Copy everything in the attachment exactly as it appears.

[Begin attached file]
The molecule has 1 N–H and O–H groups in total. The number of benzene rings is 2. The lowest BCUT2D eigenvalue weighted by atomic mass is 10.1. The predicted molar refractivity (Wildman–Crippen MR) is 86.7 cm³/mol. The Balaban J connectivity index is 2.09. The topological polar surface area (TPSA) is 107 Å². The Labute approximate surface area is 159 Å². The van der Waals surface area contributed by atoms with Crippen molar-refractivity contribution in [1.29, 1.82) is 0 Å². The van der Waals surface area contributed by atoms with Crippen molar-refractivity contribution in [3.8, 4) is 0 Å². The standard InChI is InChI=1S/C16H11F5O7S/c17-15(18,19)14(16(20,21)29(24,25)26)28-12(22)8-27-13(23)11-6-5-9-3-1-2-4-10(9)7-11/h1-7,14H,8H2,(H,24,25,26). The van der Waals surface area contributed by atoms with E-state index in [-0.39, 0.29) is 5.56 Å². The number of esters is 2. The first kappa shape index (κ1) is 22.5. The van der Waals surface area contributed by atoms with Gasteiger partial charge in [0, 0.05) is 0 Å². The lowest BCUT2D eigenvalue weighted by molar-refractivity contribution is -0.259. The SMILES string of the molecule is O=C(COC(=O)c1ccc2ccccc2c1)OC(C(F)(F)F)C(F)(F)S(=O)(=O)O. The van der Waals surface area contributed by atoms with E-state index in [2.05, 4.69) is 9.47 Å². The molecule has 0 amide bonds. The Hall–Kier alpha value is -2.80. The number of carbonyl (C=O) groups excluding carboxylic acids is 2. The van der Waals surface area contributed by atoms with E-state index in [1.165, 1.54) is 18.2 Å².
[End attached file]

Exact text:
The molecule has 1 N–H and O–H groups in total. The number of benzene rings is 2. The lowest BCUT2D eigenvalue weighted by atomic mass is 10.1. The predicted molar refractivity (Wildman–Crippen MR) is 86.7 cm³/mol. The Balaban J connectivity index is 2.09. The topological polar surface area (TPSA) is 107 Å². The Labute approximate surface area is 159 Å². The van der Waals surface area contributed by atoms with Crippen molar-refractivity contribution in [1.29, 1.82) is 0 Å². The van der Waals surface area contributed by atoms with Crippen molar-refractivity contribution in [3.8, 4) is 0 Å². The standard InChI is InChI=1S/C16H11F5O7S/c17-15(18,19)14(16(20,21)29(24,25)26)28-12(22)8-27-13(23)11-6-5-9-3-1-2-4-10(9)7-11/h1-7,14H,8H2,(H,24,25,26). The van der Waals surface area contributed by atoms with E-state index in [-0.39, 0.29) is 5.56 Å². The number of esters is 2. The first kappa shape index (κ1) is 22.5. The van der Waals surface area contributed by atoms with Gasteiger partial charge in [0, 0.05) is 0 Å². The lowest BCUT2D eigenvalue weighted by molar-refractivity contribution is -0.259. The SMILES string of the molecule is O=C(COC(=O)c1ccc2ccccc2c1)OC(C(F)(F)F)C(F)(F)S(=O)(=O)O. The van der Waals surface area contributed by atoms with E-state index in [2.05, 4.69) is 9.47 Å². The molecule has 0 amide bonds. The Hall–Kier alpha value is -2.80. The number of carbonyl (C=O) groups excluding carboxylic acids is 2. The van der Waals surface area contributed by atoms with E-state index in [1.165, 1.54) is 18.2 Å².